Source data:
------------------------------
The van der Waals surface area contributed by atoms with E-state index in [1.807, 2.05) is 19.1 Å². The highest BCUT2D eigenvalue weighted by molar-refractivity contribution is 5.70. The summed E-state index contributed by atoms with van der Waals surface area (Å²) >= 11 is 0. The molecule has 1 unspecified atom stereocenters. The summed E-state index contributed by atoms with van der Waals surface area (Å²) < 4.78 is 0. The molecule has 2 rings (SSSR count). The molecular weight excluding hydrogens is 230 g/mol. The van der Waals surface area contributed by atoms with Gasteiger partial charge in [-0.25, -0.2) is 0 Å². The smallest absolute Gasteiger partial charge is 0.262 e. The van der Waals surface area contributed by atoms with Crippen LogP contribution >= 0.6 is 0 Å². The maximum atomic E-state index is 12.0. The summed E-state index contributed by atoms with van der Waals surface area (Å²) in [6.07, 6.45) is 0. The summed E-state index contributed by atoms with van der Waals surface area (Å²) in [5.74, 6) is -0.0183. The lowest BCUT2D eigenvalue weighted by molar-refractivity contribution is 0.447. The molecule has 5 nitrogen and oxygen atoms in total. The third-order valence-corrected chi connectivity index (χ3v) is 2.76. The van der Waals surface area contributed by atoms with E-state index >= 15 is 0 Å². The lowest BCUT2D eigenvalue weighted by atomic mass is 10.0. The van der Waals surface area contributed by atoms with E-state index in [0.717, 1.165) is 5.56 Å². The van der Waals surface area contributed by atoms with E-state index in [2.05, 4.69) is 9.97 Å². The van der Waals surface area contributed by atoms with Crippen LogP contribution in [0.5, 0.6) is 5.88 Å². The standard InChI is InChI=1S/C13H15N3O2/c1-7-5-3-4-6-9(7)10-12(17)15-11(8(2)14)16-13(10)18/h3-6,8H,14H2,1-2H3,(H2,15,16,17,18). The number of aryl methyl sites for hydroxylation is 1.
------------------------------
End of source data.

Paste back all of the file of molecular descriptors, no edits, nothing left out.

The van der Waals surface area contributed by atoms with E-state index in [1.807, 2.05) is 19.1 Å². The highest BCUT2D eigenvalue weighted by molar-refractivity contribution is 5.70. The summed E-state index contributed by atoms with van der Waals surface area (Å²) >= 11 is 0. The molecule has 1 unspecified atom stereocenters. The summed E-state index contributed by atoms with van der Waals surface area (Å²) < 4.78 is 0. The molecule has 2 rings (SSSR count). The molecular weight excluding hydrogens is 230 g/mol. The van der Waals surface area contributed by atoms with Gasteiger partial charge in [-0.25, -0.2) is 0 Å². The smallest absolute Gasteiger partial charge is 0.262 e. The van der Waals surface area contributed by atoms with Crippen LogP contribution >= 0.6 is 0 Å². The maximum atomic E-state index is 12.0. The summed E-state index contributed by atoms with van der Waals surface area (Å²) in [6.07, 6.45) is 0. The summed E-state index contributed by atoms with van der Waals surface area (Å²) in [5.74, 6) is -0.0183. The lowest BCUT2D eigenvalue weighted by molar-refractivity contribution is 0.447. The molecule has 5 nitrogen and oxygen atoms in total. The third-order valence-corrected chi connectivity index (χ3v) is 2.76. The van der Waals surface area contributed by atoms with E-state index >= 15 is 0 Å². The lowest BCUT2D eigenvalue weighted by atomic mass is 10.0. The van der Waals surface area contributed by atoms with E-state index in [0.717, 1.165) is 5.56 Å². The van der Waals surface area contributed by atoms with E-state index in [2.05, 4.69) is 9.97 Å². The van der Waals surface area contributed by atoms with Crippen LogP contribution in [0.5, 0.6) is 5.88 Å². The standard InChI is InChI=1S/C13H15N3O2/c1-7-5-3-4-6-9(7)10-12(17)15-11(8(2)14)16-13(10)18/h3-6,8H,14H2,1-2H3,(H2,15,16,17,18). The number of aryl methyl sites for hydroxylation is 1.